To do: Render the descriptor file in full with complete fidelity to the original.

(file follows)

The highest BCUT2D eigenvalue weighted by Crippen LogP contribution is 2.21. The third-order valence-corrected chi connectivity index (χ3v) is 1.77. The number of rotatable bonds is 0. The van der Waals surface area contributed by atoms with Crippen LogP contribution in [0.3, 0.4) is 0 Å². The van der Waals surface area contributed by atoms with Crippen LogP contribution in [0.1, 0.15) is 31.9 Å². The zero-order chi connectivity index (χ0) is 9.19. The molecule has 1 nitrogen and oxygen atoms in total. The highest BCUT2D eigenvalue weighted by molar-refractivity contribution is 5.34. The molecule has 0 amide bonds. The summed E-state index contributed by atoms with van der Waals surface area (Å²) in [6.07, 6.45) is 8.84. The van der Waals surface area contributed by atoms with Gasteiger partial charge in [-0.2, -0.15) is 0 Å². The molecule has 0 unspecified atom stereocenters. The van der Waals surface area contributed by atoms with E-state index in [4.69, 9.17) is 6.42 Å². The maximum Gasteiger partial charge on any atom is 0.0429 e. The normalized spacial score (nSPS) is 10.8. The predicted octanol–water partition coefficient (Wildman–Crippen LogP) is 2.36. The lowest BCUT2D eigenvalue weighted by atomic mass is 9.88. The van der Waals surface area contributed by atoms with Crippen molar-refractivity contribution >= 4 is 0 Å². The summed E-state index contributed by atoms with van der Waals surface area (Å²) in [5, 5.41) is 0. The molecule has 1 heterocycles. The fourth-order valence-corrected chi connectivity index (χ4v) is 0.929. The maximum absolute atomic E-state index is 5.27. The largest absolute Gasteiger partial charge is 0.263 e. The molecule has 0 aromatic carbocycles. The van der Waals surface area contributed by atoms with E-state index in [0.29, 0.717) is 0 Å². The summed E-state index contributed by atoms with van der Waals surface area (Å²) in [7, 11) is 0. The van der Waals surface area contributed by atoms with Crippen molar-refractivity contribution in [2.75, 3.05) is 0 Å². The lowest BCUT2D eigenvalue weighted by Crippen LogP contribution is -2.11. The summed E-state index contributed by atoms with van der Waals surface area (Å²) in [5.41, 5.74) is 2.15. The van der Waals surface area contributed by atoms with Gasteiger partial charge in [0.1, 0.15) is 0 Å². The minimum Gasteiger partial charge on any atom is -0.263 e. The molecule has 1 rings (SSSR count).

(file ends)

The highest BCUT2D eigenvalue weighted by Crippen LogP contribution is 2.21. The third-order valence-corrected chi connectivity index (χ3v) is 1.77. The number of rotatable bonds is 0. The van der Waals surface area contributed by atoms with Crippen LogP contribution in [0.3, 0.4) is 0 Å². The van der Waals surface area contributed by atoms with Crippen LogP contribution in [0.1, 0.15) is 31.9 Å². The zero-order chi connectivity index (χ0) is 9.19. The molecule has 1 nitrogen and oxygen atoms in total. The highest BCUT2D eigenvalue weighted by molar-refractivity contribution is 5.34. The molecule has 0 amide bonds. The summed E-state index contributed by atoms with van der Waals surface area (Å²) in [6.07, 6.45) is 8.84. The van der Waals surface area contributed by atoms with Gasteiger partial charge in [-0.2, -0.15) is 0 Å². The molecule has 0 unspecified atom stereocenters. The van der Waals surface area contributed by atoms with E-state index in [4.69, 9.17) is 6.42 Å². The maximum Gasteiger partial charge on any atom is 0.0429 e. The normalized spacial score (nSPS) is 10.8. The predicted octanol–water partition coefficient (Wildman–Crippen LogP) is 2.36. The lowest BCUT2D eigenvalue weighted by atomic mass is 9.88. The van der Waals surface area contributed by atoms with Crippen molar-refractivity contribution >= 4 is 0 Å². The summed E-state index contributed by atoms with van der Waals surface area (Å²) in [5, 5.41) is 0. The molecule has 1 heterocycles. The fourth-order valence-corrected chi connectivity index (χ4v) is 0.929. The maximum absolute atomic E-state index is 5.27. The largest absolute Gasteiger partial charge is 0.263 e. The molecule has 0 aromatic carbocycles. The van der Waals surface area contributed by atoms with E-state index in [0.29, 0.717) is 0 Å². The summed E-state index contributed by atoms with van der Waals surface area (Å²) in [7, 11) is 0. The van der Waals surface area contributed by atoms with Crippen molar-refractivity contribution in [2.75, 3.05) is 0 Å². The lowest BCUT2D eigenvalue weighted by Crippen LogP contribution is -2.11. The summed E-state index contributed by atoms with van der Waals surface area (Å²) in [5.41, 5.74) is 2.15. The van der Waals surface area contributed by atoms with Gasteiger partial charge in [0.1, 0.15) is 0 Å². The minimum Gasteiger partial charge on any atom is -0.263 e. The molecule has 1 rings (SSSR count).